Total Articles: 34
Littler Mendelson, P.C. • November 07, 2018
As recent Supreme Court decisions have surveyed and expanded the landscape of arbitration and arbitration agreements, employers have placed greater focus on whether arbitration is actually the right fit for their company.
Nexsen Pruet • November 06, 2018
A recent decision of the United States District Court of South Carolina again demonstrated a liberal federal policy favoring arbitration agreements. Suzanne Young v. AMISUB of South Carolina, Inc. d/b/a Piedmont Medical Center, 2018 WL 5668619 (November 1, 2018). While analyzed here in the context of an employment dispute, the guiding principles are equally applicable to other contexts.
Ogletree Deakins • October 17, 2018
The oral arguments on October 3, 2018, before the Supreme Court of the United States in New Prime, Inc. v. Oliveira have created waves of uncertainty in the transportation industry about the enforceability of arbitration agreements. The question before the Court is whether the Federal Arbitration Act’s (FAA) requirement that courts enforce arbitration agreements applies to the huge contingent of independent contractors working in the transportation industry. Specifically, while the FAA has an exemption for “contracts of employment” for “workers” in the transportation industry, there is a dispute as to whether this exemption is limited to employees or is intended to encompass independent contractors as well.
Jackson Lewis P.C. • October 08, 2018
On October 3, 2018, the U.S. Supreme Court heard oral argument in New Prime Inc. v. Oliveira, No. 17-340. While the case turns on what may appear to be a simple question of statutory interpretation, the outcome could have profound consequences for employers throughout the transportation industry, for hundreds of thousands of independent owner-operators, and eventually for all consumers.
Jackson Lewis P.C. • September 27, 2018
In a matter of first impression before the Eleventh Circuit Court of Appeals, and an issue left open by the U.S. Supreme Court, the Eleventh Circuit has ruled that who decides whether an action can be litigated as a class in arbitration is an issue of “arbitrability” and those are all to be decided by the court in the absence of terms of the arbitration agreement that evince a “clear and unmistakable intent” to overcome that default presumption. JPay, Inc. v. Kobel, No. 17-13611 (11th Cir. Sept. 19, 2018).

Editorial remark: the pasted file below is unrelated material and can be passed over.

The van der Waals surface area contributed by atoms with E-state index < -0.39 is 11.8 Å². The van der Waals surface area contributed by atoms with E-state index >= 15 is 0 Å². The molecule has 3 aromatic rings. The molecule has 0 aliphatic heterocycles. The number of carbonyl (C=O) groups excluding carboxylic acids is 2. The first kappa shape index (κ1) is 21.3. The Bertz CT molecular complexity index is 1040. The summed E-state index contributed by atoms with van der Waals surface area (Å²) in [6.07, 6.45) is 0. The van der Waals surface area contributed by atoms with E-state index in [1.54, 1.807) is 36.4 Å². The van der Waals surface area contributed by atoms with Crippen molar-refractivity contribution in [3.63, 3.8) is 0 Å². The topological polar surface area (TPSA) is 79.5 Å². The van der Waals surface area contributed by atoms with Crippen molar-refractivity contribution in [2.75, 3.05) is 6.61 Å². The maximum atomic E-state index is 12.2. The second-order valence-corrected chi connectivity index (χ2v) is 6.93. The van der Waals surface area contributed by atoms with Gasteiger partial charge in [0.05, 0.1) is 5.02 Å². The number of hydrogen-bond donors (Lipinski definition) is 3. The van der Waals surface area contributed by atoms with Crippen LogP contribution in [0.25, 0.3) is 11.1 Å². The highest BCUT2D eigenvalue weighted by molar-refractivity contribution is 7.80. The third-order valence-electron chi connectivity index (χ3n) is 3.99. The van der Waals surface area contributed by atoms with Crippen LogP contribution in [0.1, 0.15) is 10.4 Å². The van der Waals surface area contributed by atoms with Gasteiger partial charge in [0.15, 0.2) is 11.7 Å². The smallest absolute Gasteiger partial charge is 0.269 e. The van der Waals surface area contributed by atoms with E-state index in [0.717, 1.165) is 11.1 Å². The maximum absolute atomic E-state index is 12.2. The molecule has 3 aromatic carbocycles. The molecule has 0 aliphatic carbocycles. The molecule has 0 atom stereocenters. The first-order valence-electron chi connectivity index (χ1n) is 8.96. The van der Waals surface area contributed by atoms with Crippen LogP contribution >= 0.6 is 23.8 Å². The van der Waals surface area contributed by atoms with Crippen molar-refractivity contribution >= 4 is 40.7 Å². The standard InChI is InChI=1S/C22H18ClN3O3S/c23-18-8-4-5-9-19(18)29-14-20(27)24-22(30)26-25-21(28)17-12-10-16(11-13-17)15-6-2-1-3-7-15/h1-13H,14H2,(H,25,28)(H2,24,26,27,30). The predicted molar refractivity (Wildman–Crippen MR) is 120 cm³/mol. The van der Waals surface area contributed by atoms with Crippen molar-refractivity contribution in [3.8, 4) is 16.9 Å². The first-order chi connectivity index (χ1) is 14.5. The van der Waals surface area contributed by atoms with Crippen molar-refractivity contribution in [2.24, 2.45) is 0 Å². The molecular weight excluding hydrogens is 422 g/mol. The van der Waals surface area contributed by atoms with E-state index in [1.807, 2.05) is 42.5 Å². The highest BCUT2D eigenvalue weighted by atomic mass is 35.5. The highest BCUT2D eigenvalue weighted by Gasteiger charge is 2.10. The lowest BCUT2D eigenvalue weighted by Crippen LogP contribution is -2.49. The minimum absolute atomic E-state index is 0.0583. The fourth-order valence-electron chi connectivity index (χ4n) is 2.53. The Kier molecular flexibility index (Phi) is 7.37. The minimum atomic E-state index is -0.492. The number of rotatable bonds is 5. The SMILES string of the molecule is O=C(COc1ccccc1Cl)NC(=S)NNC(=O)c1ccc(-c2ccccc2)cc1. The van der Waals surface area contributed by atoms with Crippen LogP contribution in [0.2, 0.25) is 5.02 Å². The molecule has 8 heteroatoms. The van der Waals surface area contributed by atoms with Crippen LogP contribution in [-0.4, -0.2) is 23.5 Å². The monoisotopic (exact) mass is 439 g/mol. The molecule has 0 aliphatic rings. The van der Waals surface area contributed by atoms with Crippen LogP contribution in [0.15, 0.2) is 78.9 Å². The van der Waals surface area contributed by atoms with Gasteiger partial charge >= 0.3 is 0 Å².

Brody and Associates, LLC • July 02, 2018
In early February, all the Attorneys General in the United States and United States territories, fifty-six in all, sent a letter to Congress advocating for federal legislation prohibiting arbitration provisions in sexual harassment cases. The significance of the #MeToo movement can be seen in this showing of unity because the Attorneys General have not all acted together for a common cause in over a decade!
Nexsen Pruet • February 21, 2018
Courts usually enforce mandatory arbitration agreements in the employment context if the agreements are not too one-sided.
FordHarrison LLP • July 25, 2017
Overview: By Decision dated July 19, 2017 (the “Decision”), the Appellate Division, First Department (the “First Department”) (which has jurisdiction over Manhattan and Bronx) held that arbitration agreements obligating employees to waive their rights to bring collective disputes, such as class actions regarding wage disputes, were unlawful and unenforceable because they “run afoul of the National Labor Relations Act” (the “NLRA”). Though freely acknowledging that the United States Supreme Court will resolve a similar issue in its October 2017 Term, the Decision currently binds the trial courts in Manhattan and Bronx and has precedential effect for other trial courts throughout New York. The Decision can be appealed to New York’s highest court, the New York Court of Appeals.